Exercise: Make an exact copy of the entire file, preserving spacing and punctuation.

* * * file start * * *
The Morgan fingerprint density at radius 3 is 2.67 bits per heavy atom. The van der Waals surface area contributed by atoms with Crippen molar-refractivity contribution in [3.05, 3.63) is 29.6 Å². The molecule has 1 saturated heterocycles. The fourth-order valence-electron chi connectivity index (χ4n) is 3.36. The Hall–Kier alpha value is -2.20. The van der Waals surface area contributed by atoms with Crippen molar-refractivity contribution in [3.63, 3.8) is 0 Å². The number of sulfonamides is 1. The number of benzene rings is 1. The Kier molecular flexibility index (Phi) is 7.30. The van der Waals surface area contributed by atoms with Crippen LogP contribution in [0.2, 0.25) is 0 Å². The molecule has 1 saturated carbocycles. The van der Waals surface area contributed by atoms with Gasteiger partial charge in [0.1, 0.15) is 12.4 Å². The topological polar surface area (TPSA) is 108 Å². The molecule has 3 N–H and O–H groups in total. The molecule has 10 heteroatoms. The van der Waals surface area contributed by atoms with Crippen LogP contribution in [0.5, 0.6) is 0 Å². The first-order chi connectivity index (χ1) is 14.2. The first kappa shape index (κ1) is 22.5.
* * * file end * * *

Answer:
The Morgan fingerprint density at radius 3 is 2.67 bits per heavy atom. The van der Waals surface area contributed by atoms with Crippen molar-refractivity contribution in [3.05, 3.63) is 29.6 Å². The molecule has 1 saturated heterocycles. The fourth-order valence-electron chi connectivity index (χ4n) is 3.36. The Hall–Kier alpha value is -2.20. The van der Waals surface area contributed by atoms with Crippen molar-refractivity contribution in [3.63, 3.8) is 0 Å². The number of sulfonamides is 1. The number of benzene rings is 1. The Kier molecular flexibility index (Phi) is 7.30. The van der Waals surface area contributed by atoms with Crippen LogP contribution in [0.2, 0.25) is 0 Å². The molecule has 1 saturated carbocycles. The van der Waals surface area contributed by atoms with Gasteiger partial charge in [0.1, 0.15) is 12.4 Å². The topological polar surface area (TPSA) is 108 Å². The molecule has 3 N–H and O–H groups in total. The molecule has 10 heteroatoms. The van der Waals surface area contributed by atoms with Crippen LogP contribution in [0.5, 0.6) is 0 Å². The first-order chi connectivity index (χ1) is 14.2. The first kappa shape index (κ1) is 22.5.